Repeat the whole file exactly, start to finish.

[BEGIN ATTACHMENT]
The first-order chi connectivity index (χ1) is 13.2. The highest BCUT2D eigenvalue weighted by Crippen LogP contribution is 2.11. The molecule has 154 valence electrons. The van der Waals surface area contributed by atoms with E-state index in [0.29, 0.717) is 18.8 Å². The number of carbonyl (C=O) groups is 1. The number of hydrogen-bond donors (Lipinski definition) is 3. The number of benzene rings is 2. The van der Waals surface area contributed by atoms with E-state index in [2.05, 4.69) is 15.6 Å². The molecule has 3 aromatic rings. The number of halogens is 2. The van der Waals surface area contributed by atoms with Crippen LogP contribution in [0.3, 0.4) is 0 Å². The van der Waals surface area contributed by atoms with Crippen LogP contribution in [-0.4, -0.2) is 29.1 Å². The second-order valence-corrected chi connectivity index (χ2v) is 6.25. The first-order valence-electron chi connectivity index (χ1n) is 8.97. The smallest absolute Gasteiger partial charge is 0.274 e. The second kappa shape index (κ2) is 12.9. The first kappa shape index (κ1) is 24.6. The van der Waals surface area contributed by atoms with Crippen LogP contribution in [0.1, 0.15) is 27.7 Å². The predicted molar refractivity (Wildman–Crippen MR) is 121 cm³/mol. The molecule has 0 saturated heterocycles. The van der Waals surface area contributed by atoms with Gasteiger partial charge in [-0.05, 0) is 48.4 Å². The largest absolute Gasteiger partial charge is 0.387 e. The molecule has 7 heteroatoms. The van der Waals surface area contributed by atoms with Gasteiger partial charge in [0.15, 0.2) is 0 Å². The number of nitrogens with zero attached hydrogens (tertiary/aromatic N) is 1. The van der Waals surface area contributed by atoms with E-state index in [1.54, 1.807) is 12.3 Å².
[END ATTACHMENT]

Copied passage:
The first-order chi connectivity index (χ1) is 13.2. The highest BCUT2D eigenvalue weighted by Crippen LogP contribution is 2.11. The molecule has 154 valence electrons. The van der Waals surface area contributed by atoms with E-state index in [0.29, 0.717) is 18.8 Å². The number of carbonyl (C=O) groups is 1. The number of hydrogen-bond donors (Lipinski definition) is 3. The number of benzene rings is 2. The van der Waals surface area contributed by atoms with E-state index in [2.05, 4.69) is 15.6 Å². The molecule has 3 aromatic rings. The number of halogens is 2. The van der Waals surface area contributed by atoms with Crippen LogP contribution in [0.3, 0.4) is 0 Å². The van der Waals surface area contributed by atoms with Crippen LogP contribution in [-0.4, -0.2) is 29.1 Å². The second-order valence-corrected chi connectivity index (χ2v) is 6.25. The first-order valence-electron chi connectivity index (χ1n) is 8.97. The smallest absolute Gasteiger partial charge is 0.274 e. The second kappa shape index (κ2) is 12.9. The first kappa shape index (κ1) is 24.6. The van der Waals surface area contributed by atoms with Crippen LogP contribution in [0.1, 0.15) is 27.7 Å². The predicted molar refractivity (Wildman–Crippen MR) is 121 cm³/mol. The molecule has 0 saturated heterocycles. The van der Waals surface area contributed by atoms with Gasteiger partial charge in [-0.05, 0) is 48.4 Å². The largest absolute Gasteiger partial charge is 0.387 e. The molecule has 7 heteroatoms. The van der Waals surface area contributed by atoms with Gasteiger partial charge in [0.15, 0.2) is 0 Å². The number of nitrogens with zero attached hydrogens (tertiary/aromatic N) is 1. The van der Waals surface area contributed by atoms with E-state index in [1.54, 1.807) is 12.3 Å².